Read Genesis 12:1-9. Why did God call Abram to leave his country and family? How did Abram respond?
The last time that God had spoken to a person, at least as recorded in Scripture, it was with Noah, to reassure him after the Flood that He will establish a covenant with all flesh (Genesis 9:15-17) and that another worldwide flood will never come. God’s new word, now to Abram, reconnects with that promise: all the nations of the earth will be blessed through Abram.
The fulfillment of that prophecy begins with leaving the past. Abram leaves all that was familiar to him, his family, and his country, even a part of himself. The intensity of this going is reflected in the repetition of the keyword “go,” which occurs seven times in this context. Abram has first to leave his country, “Ur of the Chaldeans,” which is also Babylonia (Genesis 11:31, NKJV; Isaiah 13:19). This call to “go out of Babylon” has a long history among the biblical prophets (Isaiah 48:20, Revelation 18:4).
Abram’s departure also concerns his family. Abram must leave his heritage and much of what he learned and acquired through heredity, education, and influence.
Yet, God’s call to go involves even more. The Hebrew phrase lekh lekha, “go,” translated literally, means “go yourself” or “go for yourself.” Abram’s departure from Babylon concerns more than his environment, or even his family. The Hebrew phrase suggests an emphasis on himself. Abram has to leave himself, to get rid of the part of himself that contains his Babylonian past.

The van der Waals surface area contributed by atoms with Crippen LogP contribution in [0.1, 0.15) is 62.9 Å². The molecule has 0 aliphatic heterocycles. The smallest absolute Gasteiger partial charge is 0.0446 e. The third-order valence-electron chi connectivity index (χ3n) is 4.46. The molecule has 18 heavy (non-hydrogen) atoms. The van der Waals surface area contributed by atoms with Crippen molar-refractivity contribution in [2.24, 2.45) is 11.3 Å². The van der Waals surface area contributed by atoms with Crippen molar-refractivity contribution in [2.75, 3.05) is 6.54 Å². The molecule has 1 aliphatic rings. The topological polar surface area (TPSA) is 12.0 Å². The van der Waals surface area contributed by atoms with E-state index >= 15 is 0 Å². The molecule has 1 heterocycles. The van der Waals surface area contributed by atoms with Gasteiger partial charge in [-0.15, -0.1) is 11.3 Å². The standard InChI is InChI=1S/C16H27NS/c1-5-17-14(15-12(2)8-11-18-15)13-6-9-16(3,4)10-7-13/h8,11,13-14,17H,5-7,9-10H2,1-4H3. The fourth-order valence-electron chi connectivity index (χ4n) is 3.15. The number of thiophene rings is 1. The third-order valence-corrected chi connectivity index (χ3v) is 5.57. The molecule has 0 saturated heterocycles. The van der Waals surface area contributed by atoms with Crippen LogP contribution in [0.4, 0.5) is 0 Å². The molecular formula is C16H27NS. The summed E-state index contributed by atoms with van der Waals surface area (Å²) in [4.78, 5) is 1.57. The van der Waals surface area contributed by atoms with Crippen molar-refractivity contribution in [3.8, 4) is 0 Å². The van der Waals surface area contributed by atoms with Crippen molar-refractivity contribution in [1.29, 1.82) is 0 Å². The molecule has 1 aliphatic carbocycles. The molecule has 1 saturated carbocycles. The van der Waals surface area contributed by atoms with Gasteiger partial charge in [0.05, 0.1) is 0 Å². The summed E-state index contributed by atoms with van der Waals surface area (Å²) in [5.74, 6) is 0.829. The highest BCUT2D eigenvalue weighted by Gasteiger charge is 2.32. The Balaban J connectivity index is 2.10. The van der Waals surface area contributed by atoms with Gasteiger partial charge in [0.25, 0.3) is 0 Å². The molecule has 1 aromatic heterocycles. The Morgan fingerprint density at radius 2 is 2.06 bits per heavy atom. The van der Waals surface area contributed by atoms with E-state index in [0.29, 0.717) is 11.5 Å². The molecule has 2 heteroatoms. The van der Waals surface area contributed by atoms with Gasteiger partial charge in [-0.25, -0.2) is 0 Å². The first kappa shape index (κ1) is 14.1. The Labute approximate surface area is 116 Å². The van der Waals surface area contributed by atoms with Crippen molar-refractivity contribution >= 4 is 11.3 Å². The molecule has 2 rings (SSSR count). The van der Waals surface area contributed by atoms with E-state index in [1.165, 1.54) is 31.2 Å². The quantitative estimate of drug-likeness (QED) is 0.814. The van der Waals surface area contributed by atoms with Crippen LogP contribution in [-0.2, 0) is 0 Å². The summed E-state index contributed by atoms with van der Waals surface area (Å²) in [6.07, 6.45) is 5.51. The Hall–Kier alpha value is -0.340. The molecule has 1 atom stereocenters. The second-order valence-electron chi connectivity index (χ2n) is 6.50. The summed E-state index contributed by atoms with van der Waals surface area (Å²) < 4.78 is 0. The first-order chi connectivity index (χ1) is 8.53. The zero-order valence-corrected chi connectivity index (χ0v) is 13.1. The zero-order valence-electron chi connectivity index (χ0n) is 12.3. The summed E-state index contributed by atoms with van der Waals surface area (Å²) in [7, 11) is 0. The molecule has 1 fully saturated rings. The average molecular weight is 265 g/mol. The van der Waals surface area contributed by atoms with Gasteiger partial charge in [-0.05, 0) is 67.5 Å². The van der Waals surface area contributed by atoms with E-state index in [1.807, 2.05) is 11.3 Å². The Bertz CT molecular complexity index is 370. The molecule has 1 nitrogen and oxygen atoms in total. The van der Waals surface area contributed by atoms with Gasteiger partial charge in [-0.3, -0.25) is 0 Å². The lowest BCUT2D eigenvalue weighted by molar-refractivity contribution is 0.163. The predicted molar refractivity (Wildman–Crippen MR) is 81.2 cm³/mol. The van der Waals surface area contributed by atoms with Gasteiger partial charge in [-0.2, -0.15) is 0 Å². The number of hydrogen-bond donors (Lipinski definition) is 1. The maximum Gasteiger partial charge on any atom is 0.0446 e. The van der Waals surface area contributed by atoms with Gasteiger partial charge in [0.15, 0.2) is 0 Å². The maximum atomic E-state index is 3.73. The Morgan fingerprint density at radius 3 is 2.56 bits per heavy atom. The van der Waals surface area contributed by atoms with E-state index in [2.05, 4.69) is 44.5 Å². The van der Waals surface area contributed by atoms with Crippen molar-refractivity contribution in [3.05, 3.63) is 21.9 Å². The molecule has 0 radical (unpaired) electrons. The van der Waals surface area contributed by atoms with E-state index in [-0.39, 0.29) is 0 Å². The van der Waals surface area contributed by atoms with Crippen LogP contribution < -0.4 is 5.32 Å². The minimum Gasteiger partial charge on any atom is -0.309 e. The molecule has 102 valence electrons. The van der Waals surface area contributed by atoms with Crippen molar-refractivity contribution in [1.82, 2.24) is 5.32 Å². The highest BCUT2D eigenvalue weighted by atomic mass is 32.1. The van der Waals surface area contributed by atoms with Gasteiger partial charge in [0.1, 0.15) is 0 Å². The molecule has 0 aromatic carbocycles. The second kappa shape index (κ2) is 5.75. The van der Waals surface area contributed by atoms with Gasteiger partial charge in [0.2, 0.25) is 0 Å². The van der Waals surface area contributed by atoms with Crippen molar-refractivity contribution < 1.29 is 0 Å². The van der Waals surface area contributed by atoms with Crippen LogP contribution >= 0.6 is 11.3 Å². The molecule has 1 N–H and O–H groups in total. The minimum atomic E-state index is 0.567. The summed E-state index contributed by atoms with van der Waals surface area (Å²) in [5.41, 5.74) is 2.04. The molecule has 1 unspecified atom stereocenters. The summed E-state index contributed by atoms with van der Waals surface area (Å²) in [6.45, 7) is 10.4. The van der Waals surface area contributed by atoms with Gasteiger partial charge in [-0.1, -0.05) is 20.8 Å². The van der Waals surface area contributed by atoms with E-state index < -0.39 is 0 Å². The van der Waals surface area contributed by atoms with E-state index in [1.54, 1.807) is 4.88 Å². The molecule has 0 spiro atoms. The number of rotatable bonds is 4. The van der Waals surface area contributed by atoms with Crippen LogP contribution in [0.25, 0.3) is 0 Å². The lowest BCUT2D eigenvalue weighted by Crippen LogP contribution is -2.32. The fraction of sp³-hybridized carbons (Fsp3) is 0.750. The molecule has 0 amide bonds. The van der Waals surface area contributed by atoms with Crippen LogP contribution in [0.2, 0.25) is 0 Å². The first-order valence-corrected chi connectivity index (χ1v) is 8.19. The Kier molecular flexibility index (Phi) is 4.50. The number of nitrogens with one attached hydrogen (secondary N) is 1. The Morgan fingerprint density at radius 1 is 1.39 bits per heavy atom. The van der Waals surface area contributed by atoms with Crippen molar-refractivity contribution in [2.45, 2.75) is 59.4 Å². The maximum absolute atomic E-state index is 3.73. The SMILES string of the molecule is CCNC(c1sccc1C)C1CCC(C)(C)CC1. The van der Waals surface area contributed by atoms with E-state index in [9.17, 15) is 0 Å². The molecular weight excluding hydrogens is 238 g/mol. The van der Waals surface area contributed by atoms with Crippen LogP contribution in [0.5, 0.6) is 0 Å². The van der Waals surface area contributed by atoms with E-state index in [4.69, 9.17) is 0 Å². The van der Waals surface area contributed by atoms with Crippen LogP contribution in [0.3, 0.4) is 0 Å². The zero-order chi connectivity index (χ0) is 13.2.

The goal of this abandonment is “a land” that God will show him. The same language will be used again in the context of the sacrifice of Isaac (Genesis 22:2), to refer to the mount of Moriah, where Isaac will be offered and where the Jerusalem temple will be built (2 Chronicles 3:1). God’s promise is not just about a physical homeland but about the salvation of the world. This idea is reaffirmed in God’s promise of the blessing for all nations (Genesis 12:2-3). The verb barakh, “bless,” appears five times in this passage. The process of this universal blessing operates through the “seed” of Abram (Genesis 22:18, Genesis 26:4, Genesis 28:14). The text refers here to the “seed,” which will ultimately be fulfilled in Jesus Christ (Acts 3:25).
|What might God be calling you to leave behind? That is, what part of your life might you have to abandon in order to heed the call of God?|